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Transformation Inefficiencies

No matter how well an implementation is derived from the corresponding design, however, high-level languages like C/C++ and Pascal inevitably introduce additional transformation inefficiencies, as shown in Figure 2.1.

The process of turning a design into executable code by way of a high-level language involves two transformations: one performed by the programmer to generate source code, and another performed by the compiler to turn source code into machine language instructions. Consequently, the machine language code generated by compilers is usually less than optimal given the requirements of the original design.

High-level languages provide artificial environments that lend themselves relatively well to human programming skills, in order to ease the transition from design to implementation. The price for this ease of implementation is a considerable loss of efficiency in transforming source code into machine language. This is particularly true given that the x86 family in real and 16-bit protected mode, with its specialized memory-addressing instructions and segmented memory architecture, does not lend itself particularly well to compiler design. Even the 32-bit mode of the 386 and its successors, with their more powerful addressing modes, offer fewer registers than compilers would like.

Figure 2.1
  The high-level language transformation inefficiencies.

Assembly, on the other hand, is simply a human-oriented representation of machine language. As a result, assembly provides a difficult programming environment—the bare hardware and systems software of the computer—but properly constructed assembly programs suffer no transformation loss, as shown in Figure 2.2.

Only one transformation is required when creating an assembler program, and that single transformation is completely under the programmer’s control. Assemblers perform no transformation from source code to machine language; instead, they merely map assembler instructions to machine language instructions on a one-to-one basis. As a result, the programmer is able to produce machine language code that’s precisely tailored to the needs of each task a given application requires.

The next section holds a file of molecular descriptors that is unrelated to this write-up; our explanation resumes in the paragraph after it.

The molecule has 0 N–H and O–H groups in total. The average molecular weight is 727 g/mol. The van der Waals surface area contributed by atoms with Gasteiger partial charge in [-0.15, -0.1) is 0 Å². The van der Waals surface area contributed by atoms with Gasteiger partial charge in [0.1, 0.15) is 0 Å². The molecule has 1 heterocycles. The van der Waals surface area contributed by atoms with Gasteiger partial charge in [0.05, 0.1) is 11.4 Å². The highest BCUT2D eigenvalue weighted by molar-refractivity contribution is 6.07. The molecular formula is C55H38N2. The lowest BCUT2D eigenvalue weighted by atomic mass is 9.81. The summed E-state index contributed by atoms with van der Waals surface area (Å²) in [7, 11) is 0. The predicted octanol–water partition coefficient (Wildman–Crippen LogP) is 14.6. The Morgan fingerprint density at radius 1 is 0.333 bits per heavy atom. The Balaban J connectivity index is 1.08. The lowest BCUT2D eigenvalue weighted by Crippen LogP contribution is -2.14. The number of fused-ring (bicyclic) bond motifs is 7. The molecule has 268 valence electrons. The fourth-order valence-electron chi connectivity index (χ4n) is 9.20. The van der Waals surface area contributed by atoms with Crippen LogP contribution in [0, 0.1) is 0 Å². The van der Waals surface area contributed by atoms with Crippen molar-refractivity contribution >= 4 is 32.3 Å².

Figure 2.2
  Properly constructed assembly programs suffer no transformation loss.

The key, of course, is the programmer, since in assembly the programmer must essentially perform the transformation from the application specification to machine language entirely on his or her own. (The assembler merely handles the direct translation from assembly to machine language.)


The first part of assembly language optimization, then, is self. An assembler is nothing more than a tool to let you design machine-language programs without having to think in hexadecimal codes. So assembly language programmers—unlike all other programmers—must take full responsibility for the quality of their code. Since assemblers provide little help at any level higher than the generation of machine language, the assembly programmer must be capable both of coding any programming construct directly and of controlling the PC at the lowest practical level—the operating system, the BIOS, even the hardware where necessary. High-level languages handle most of this transparently to the programmer, but in assembly everything is fair—and necessary—game, which brings us to another aspect of assembly optimization: knowledge.


In the PC world, you can never have enough knowledge, and every item you add to your store will make your programs better. Thorough familiarity with both the operating system APIs and BIOS interfaces is important; since those interfaces are well-documented and reasonably straightforward, my advice is to get a good book or two and bring yourself up to speed. Similarly, familiarity with the PC hardware is required. While that topic covers a lot of ground—display adapters, keyboards, serial ports, printer ports, timer and DMA channels, memory organization, and more—most of the hardware is well-documented, and articles about programming major hardware components appear frequently in the literature, so this sort of knowledge can be acquired readily enough.

The single most critical aspect of the hardware, and the one about which it is hardest to learn, is the CPU. The x86 family CPUs have a complex, irregular instruction set, and, unlike most processors, they are neither straightforward nor wellregarding true code performance. What’s more, assembly is so difficult to learn that most articles and books that present assembly code settle for code that just works, rather than code that pushes the CPU to its limits. In fact, since most articles and books are written for inexperienced assembly programmers, there is very little information of any sort available about how to generate high-quality assembly code for the x86 family CPUs. As a result, knowledge about programming them effectively is by far the hardest knowledge to gather. A good portion of this book is devoted to seeking out such knowledge.

Be forewarned, though: No matter how much you learn about programming the PC in assembly, there’s always more to discover.

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Graphics Programming Black Book © 2001 Michael Abrash